Expert Interview

Ramifications of Technology in an Automated World of 5G Sensors

October 31, 2017

Kevin Slavin
(Chief Science and Technology Officer, The Shed)

We all know technology has brought efficiency into our lives, but do we have a clear picture of what technology really is? Throughout his career, Kevin Slavin has constantly sought to visualize what's invisible. His unique view that technology plays a much larger role than just facilitating and optimizing things has caught people's attention. He claims that cultural activities serve the purpose of enhancing the social value of science and technology, and that technology is now making us perceive human beings as an aggregate of all their parts, including gut biomes. He also predicts that in the coming 5G age, each of us will become de facto sensors of everything that happens around us, producing most intriguing outcomes.

(Interview and text by Noriko Takiguchi; photographs by Jill Lotenberg)

Telescope Magazine: Since early on in your career, you've pushed the envelope of what technology can do in the realm of artistic expression, mainly by attempting to visualize the invisible matrix of technology.
Technology is an inherently hidden or invisible structure, but you have successfully visualized some of the structures through artistic approaches. You also turned technology from something purely functional into an exciting experience using the context of a game.
Back in 2004, for example, you invented a game incorporating GPS that was still a brand new technology. It preceded location-based games like Pokémon Go by more than a decade. My question is, why the obsession with visualizing the invisible? Is it because you want to express the existence of technology itself, or do you wish to transform the way technology is?

Kevin Slavin: That's a very good question. What I would say is that some of the invisible systems that I'm interested in are made by humans and some of them are made by nature. And either way, I think that the systems that I grew up with are wholly inadequate in terms of describing the world. The basic principles of physics and materiality, in fact, are an inadequate lens on the lives that we lead.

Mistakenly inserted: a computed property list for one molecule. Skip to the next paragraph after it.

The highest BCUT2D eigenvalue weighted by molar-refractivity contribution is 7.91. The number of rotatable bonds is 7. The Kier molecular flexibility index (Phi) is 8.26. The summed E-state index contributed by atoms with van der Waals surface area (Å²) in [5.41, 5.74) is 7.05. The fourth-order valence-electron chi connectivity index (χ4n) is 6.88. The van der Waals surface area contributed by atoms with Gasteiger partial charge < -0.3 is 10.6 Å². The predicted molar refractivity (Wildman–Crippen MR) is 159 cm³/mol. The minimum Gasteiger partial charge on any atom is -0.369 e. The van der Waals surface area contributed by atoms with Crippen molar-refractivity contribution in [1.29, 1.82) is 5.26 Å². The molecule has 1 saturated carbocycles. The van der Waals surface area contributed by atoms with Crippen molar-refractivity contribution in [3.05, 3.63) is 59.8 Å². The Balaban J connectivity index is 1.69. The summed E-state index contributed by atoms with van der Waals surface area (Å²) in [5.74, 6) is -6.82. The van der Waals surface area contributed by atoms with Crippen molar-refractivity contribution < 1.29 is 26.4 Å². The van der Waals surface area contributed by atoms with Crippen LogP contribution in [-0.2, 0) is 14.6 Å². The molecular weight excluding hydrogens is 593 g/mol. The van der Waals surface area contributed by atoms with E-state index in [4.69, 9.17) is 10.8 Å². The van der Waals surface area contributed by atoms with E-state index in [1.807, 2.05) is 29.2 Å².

Telescope Magazine: In what way are they inadequate?

Kevin Slavin: For one thing, because everything is computational now, computation impacts and shapes everything that is made. And everything that is made out of atoms is affected by things made out of bits. It's binary, sometimes in extreme ways and sometimes in tiny ways.

But it's also true that we're beginning to understand life in a way that is very different from the visible organism. The advances in optics that were made 100-150 years ago allowed us to see smaller and smaller things, but with the introduction of computational genomics,*1 we can now see things that can't be seen with any optical means.

There's a very interesting thing about working with invisible systems. For instance, you can't present them; you can only represent them. You don't gain anything by revealing the actual code of the algorithm that determines where your autonomous car goes. You have to find a way to represent that in a meaningful way. This is one reason that cultural operations are so important.

It is literally impossible to fully apprehend the systems that lie underneath everything, so we have to be able to imagine things. But the things that we imagine are also real in a sense, and that's where artists come into play.

Telescope Magazine: Today, technology is typically employed to do things faster and more efficiently. But you seem to be trying to reveal some other aspects of technology.

Kevin Slavin: That's right. Today in 2017, technology is primarily understood to have instrumental uses, and its main objective is to achieve efficiency and optimization. Technology is for things like getting your groceries quicker or getting your car in the right direction or trading stocks.

But it's also true that the pleasure in life, anything that makes life meaningful, comes from friction which is the opposite of efficiency. When you kiss, or when you have a great meal, you don't think "Oh God, how can I get this over with quickly?" That's because what we value in life is the friction and not super-efficiency.

Kevin Slavin

Telescope Magazine: We certainly find meaning in what we cannot streamline away. But there are those who love to simplify even their meals in the name of efficiency. For example, some tech people take nothing but protein-based drinks containing a day's worth of nutrients.

Kevin Slavin: Actually, that's a very good example of what happens if you apply the materialistic ethos to food. Our challenge is to raise the value of science and technology in society. We have to get people to think of science and technology not as something instrumental, but as something they love enough to believe in and fight for.


Computational genomics: The study of deciphering biology from genome sequences and related data, including DNA and RNA, using computational analysis.